Controlling Diabetes Is Like Playing Cricket

Dr. Sachin Chittawar, Endocrinologist
Type 2 Diabetes is a day to day affair in our locality. The recent upsurge in diabetic patients has given the disease a complete new status. Patients start thinking of doom, look for instant cures and end up being stressed and worried. People are more concerned with the diagnosis rather than management and control of sugar level in the body.Like diabetes, cricket is also a common day to day affair. Look at the popularity of T20 /IPL When I say diabetes is like cricket, I end up making it a simple disease with fixed targets and a common goal to achieve. The fixed 20 overs go with our lifespan and type 2 diabetes mostly come after 10 overs are gone.In T20 mostly, the run rate becomes the primary aspect to win a match and it becomes indispensable especially when the first 10 overs are gone. The required run rate needs to be followed. Like cricket, in diabetes your run rate for fasting sugar should be within the range of 100 to 125 mg % and after meals it should be below 180 mg%. The average glucose of last 3 months should be around 7%. When we score as per the runs required per over, we have a strong possibility of winning the match. The same rule stands for diabetes. We need to keep blood sugars in range to avoid complications which is equivalent of losing the cricket match.What is meant by losing a match in diabetes? We should play to win the match against diabetes to avoid, delay or prevent the microvascular complications like retinopathy, nephropathy, neuropathy.Changes in blood sugar levels can cause the following complications:Uncontrolled sugar levels can cause changes in retina leading to blindness.Urinary protein loss in the form of microalbuminuria can lead to poor renal functions which means dialysis and even renal transplant.Feet can become numb and you can lose your sense of touch. This leads to injuries even while doing daily activities. The skin around the feet has no immunity which gives way to infection, gangrene and in severe cases amputation of foot.This vicious cycle can be completely avoided by playing the match according to the run rate fixed. However, do keep in mind that as run rate changes as per certain factors, it is the same for diabetes. Your sugar levels would be best decided keeping your age, gender, co-morbid illnesses, etc. all into consideration. No two goals would be the same. Just as your favourite batsman would have different run rate according to the current status of the match, your sugar levels would be different from another individual.The best way to know your run rate, is to consult your endocrinologist. The need of the hour is playing with zeal and with a clear idea about your goals. Just as India is the cricket capital, let’s all strive to make the country a diabetes-free capital too. Let the cricket spirit win! Chak de India!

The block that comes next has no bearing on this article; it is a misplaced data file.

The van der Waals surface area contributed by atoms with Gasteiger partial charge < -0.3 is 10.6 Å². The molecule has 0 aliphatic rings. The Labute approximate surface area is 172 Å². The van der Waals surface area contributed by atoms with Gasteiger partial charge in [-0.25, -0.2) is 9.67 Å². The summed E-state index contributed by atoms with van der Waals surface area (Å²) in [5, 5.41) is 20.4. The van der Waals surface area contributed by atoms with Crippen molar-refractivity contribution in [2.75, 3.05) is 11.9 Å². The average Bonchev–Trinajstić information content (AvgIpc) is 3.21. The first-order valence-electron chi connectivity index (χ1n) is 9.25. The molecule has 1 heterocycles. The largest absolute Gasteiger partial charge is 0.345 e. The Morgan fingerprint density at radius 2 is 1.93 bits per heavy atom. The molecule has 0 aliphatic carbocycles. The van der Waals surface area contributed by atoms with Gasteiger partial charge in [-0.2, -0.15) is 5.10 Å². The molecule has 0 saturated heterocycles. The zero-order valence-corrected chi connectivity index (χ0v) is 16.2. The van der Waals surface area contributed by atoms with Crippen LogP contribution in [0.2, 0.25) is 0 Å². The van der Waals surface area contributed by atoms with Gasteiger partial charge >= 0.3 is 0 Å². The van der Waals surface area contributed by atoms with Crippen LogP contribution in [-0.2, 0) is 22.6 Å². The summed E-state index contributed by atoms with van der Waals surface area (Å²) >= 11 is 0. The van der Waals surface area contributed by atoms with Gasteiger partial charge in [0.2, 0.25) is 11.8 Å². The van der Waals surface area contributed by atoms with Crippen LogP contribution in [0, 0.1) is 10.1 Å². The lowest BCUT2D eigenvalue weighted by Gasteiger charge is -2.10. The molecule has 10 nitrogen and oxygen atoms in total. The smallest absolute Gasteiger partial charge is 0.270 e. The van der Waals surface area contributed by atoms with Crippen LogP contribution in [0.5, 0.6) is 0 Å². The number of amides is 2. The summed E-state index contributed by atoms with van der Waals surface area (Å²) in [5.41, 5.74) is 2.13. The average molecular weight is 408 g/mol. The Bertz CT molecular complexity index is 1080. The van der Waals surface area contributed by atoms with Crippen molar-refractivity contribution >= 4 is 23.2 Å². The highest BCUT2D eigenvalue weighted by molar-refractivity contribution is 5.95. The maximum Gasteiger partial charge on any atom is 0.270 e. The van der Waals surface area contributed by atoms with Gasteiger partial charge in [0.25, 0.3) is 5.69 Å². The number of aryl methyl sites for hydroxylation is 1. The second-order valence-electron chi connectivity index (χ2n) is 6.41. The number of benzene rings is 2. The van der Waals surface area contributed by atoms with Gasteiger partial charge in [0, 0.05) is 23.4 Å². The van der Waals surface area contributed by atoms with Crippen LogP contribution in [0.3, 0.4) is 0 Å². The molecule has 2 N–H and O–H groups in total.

I Have Diabetes, Why Do I Need to See My Eye Doctor?

Dr. Manoj Rai Mehta, Ophthalmologist
Diabetes (Sugar) is a disease that is protean in its manifestations.  It potentially affects each and every cell of the body.  Damage to the microscopic blood vessels of the body-capillaries is the hall mark of this disease process.  Eye happens to be the only organ in the body where blood vessels of every size can be seen and observed for diabetes induced changes.  Eye is the mirror of the body.  Changes in the eye reflect changes in the other organs and systems to a fair extent.In the initial years an annual check up may be sufficient, but as the duration increases a more frequent follow up may be required.      Diabetes can affect eyes in many ways-starting with frequent lid infections and sty formation. Dry Eye Disease may be an association.  Cataract formation at younger age and Glaucoma (kala motia) are other well known associations.  Diabetic Retinopathy is probably the most important complication that needs to be managed by the eye surgeons.  Hemorrhagic spots, small vessel aneurysms, deposition of fat residues in layers of retina, formation of cob web like new vessels on the retina that have a tendency to bleed (due to poor wall strength), retinal oedema, even frank bleeding into the eye can be seen at different stages.  Saving vision becomes a priority in diabetic retinopathy which is a progressive disorder and not completely reversible in many aspects.          Strict "parameter based" "metabolic control" of Diabetes is of prime importance.1) Blood sugar profile (monthly); Target- Fasting <100 mg/dl and all readings < 180mg/dlInvolves taking 8 readings before and after major meals in a day2) Hb a1C (quarterly);  Target- 6.5%3)Lipid Profile (annually): No hyper-lipidemia  4)Blood Pressure; Strict Target 130/80 (ACE inhibitor drugs to be added)5) 24 hour urinary proteins (annually)Retinal examination will require +90 D examination of the macula, Indirect Ophthalmoscopy.  OCT (optical coherence tomography) and FFA (fundus fluoresceine angigraphy) may be required for evaluation, treatment and follow up.Intra vitreal injections and green laser therapy may be required to tackle different situations in retinopathy.Regular interaction with the diabetologist and ophthalmologist can lead to preservation of sight for a long time.